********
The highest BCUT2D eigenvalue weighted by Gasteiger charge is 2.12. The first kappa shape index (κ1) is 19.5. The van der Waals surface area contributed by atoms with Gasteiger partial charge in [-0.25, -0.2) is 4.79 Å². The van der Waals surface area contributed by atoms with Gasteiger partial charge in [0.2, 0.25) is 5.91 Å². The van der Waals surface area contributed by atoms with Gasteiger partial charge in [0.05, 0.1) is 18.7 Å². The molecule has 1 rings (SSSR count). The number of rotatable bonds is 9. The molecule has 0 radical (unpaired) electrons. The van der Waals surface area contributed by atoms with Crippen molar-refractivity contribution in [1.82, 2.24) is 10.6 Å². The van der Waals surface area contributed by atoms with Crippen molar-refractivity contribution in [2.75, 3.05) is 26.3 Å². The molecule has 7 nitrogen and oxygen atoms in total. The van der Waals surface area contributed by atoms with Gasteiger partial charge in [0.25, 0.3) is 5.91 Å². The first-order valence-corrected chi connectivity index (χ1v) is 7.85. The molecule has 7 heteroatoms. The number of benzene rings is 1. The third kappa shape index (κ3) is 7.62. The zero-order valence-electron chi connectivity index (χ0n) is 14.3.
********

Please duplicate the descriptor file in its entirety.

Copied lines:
The highest BCUT2D eigenvalue weighted by Gasteiger charge is 2.12. The first kappa shape index (κ1) is 19.5. The van der Waals surface area contributed by atoms with Gasteiger partial charge in [-0.25, -0.2) is 4.79 Å². The van der Waals surface area contributed by atoms with Gasteiger partial charge in [0.2, 0.25) is 5.91 Å². The van der Waals surface area contributed by atoms with Gasteiger partial charge in [0.05, 0.1) is 18.7 Å². The molecule has 1 rings (SSSR count). The number of rotatable bonds is 9. The molecule has 0 radical (unpaired) electrons. The van der Waals surface area contributed by atoms with Crippen molar-refractivity contribution in [1.82, 2.24) is 10.6 Å². The van der Waals surface area contributed by atoms with Crippen molar-refractivity contribution in [2.75, 3.05) is 26.3 Å². The molecule has 7 nitrogen and oxygen atoms in total. The van der Waals surface area contributed by atoms with Gasteiger partial charge in [0.25, 0.3) is 5.91 Å². The first-order valence-corrected chi connectivity index (χ1v) is 7.85. The molecule has 7 heteroatoms. The number of benzene rings is 1. The third kappa shape index (κ3) is 7.62. The zero-order valence-electron chi connectivity index (χ0n) is 14.3.